2017 Teens’ Top Ten Announced! – The Hub

The Best Young Adult Books of October

A Conversation with YA Author Francisco X. Stork

“Dumplin'” Is Going To Be A Movie And The Cast So Far Is INCREDIBLE via

If I Stay’ Author Gayle Forman Has New Novel Out in March – New York Times thanks

Leigh Bardugo Interviews YA Legend Tamora Pierce thanks

YA authors and On Genre Hopping, Slasher Films, and More

3 Playful Picture Books

These three picture books are all about the joy and power of play.

Another Way to Climb a Tree by Liz Garton Scanlon

Another Way to Climb a Tree by Liz Garton Scanlon, illustrated by Hadley Hooper (9781626723528)

Lulu loves to climb trees. She saves cats, retrieves kites and climbs trees that others won’t. When Lulu gets sick though, she can’t climb trees for awhile. She misses the trees and the trees and birds miss her too. As Lulu looks out of her window, only the sun is climbing the tree. But then she notices the tree’s shadow on her bedroom wall and Lulu realizes that she can still pretend to be high in the branches. Scanlon’s writing is rich and simple at the same time. She speaks about the joy of climbing trees and then with poignancy shows how much Lulu misses being outside and being up in tree branches. The illustrations by Hooper are done with printmaking and have a traditional and organic feel that adds to the connection with nature felt on the pages. Get this into the hands of children with skinned knees and sunburned noses. Appropriate for ages 4-6. (Reviewed from library copy.)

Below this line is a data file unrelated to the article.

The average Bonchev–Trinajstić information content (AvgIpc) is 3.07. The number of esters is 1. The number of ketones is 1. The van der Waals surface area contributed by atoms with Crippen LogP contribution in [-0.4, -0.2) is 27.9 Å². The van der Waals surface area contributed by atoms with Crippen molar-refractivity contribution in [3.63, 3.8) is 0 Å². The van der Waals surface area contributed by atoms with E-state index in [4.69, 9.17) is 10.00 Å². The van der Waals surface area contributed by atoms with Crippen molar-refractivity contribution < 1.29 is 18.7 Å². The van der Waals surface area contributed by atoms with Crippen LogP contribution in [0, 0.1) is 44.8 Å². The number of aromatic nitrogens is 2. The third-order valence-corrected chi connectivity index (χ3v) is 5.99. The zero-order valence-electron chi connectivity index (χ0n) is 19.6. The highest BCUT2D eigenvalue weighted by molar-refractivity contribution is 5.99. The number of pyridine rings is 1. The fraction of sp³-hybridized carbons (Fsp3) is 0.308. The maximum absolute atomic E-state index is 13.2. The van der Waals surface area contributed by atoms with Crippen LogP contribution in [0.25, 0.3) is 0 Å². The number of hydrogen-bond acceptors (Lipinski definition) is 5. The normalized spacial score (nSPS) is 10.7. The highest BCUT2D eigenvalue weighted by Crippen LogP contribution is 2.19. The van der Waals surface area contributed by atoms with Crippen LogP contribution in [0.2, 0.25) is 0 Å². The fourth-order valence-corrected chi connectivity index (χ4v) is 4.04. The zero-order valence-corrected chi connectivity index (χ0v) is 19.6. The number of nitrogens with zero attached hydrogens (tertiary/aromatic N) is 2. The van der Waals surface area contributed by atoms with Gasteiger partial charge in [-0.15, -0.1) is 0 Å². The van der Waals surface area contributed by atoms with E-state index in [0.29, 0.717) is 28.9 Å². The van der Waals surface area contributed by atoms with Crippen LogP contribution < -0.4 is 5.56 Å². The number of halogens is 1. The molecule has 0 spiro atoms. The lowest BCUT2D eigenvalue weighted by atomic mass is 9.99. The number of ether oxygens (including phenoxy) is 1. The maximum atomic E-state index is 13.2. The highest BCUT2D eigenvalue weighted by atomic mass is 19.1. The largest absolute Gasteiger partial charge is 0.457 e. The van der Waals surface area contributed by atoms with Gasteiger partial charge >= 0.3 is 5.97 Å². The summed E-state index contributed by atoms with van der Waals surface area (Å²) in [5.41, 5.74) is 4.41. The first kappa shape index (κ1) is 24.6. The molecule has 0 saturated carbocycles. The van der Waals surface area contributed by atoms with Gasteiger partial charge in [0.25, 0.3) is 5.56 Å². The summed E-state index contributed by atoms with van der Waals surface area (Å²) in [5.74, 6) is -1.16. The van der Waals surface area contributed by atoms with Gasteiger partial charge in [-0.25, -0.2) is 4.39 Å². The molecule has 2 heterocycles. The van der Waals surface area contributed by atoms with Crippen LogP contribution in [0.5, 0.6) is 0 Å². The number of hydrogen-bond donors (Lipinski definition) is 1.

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The Five Forms by Barbara McClintock (9781626722163)

When a girl discovers a book of martial arts forms, she ignores the warming in the book that says that “unexpected results” can happen if anyone other than a master attempts them. When the girl tries the crane form, a large crane appears in her room. The crane is quite problematic and destructive, so she quickly moves on to leopard form. As the two animals fight, she adds another and another with a snake and dragon joining the battle. Finally, she reaches the last form to turn things back to normal. She tidies up the mess of the house just before her mother comes in with tickets to the zoo. Perhaps it’s time for someone else to read that book! McClintock’s text is very simple here, with much of the action of the book happening in the images. The book moves from straight picture book to comic frames and back again with alacrity and in a way that flows naturally from form to form. The illustrations are filled with huge animals, messes and activity. This is a fun look at martial arts with a dash of magic. Appropriate for ages 3-5. (Review copy provided by Farrar Straus Giroux Books for Young Readers.)

Fort-Building Time by Megan Wagner Lloyd

Fort-Building Time by Megan Wagner Lloyd, illustrated by Abigail Halpin (9780399556562)

Celebrate the seasons through play in this picture book that has different forts built by kids throughout the year. Winter starts the book with an ice and snow fort made merry with pine boughs for seating, berries and branches for decorations. Spring has a quiet fort filled with books to read, a cozy blanket hung between trees. Summer takes the fort to the beach with driftwood, towels, starfish and snacks. The fall fort is up in the changing trees with leaves falling all around. But sometimes forts go awry too! The only solution is a bigger, better fort next time. The text of this picture book is poetic and celebratory of each of the seasons with each season clearly depicted and then the fort shown in the illustrations. The images are filled with diverse children playing together. The fine-lined images are a mix of watercolor, colored pencil and digital that create a rich, warm setting. Have plenty of blankets, boxes and pillows around because little listeners will want to immediately build their own forts. Appropriate for ages 3-5. (E-galley provided by Edelweiss and Alfred A. Knopf.)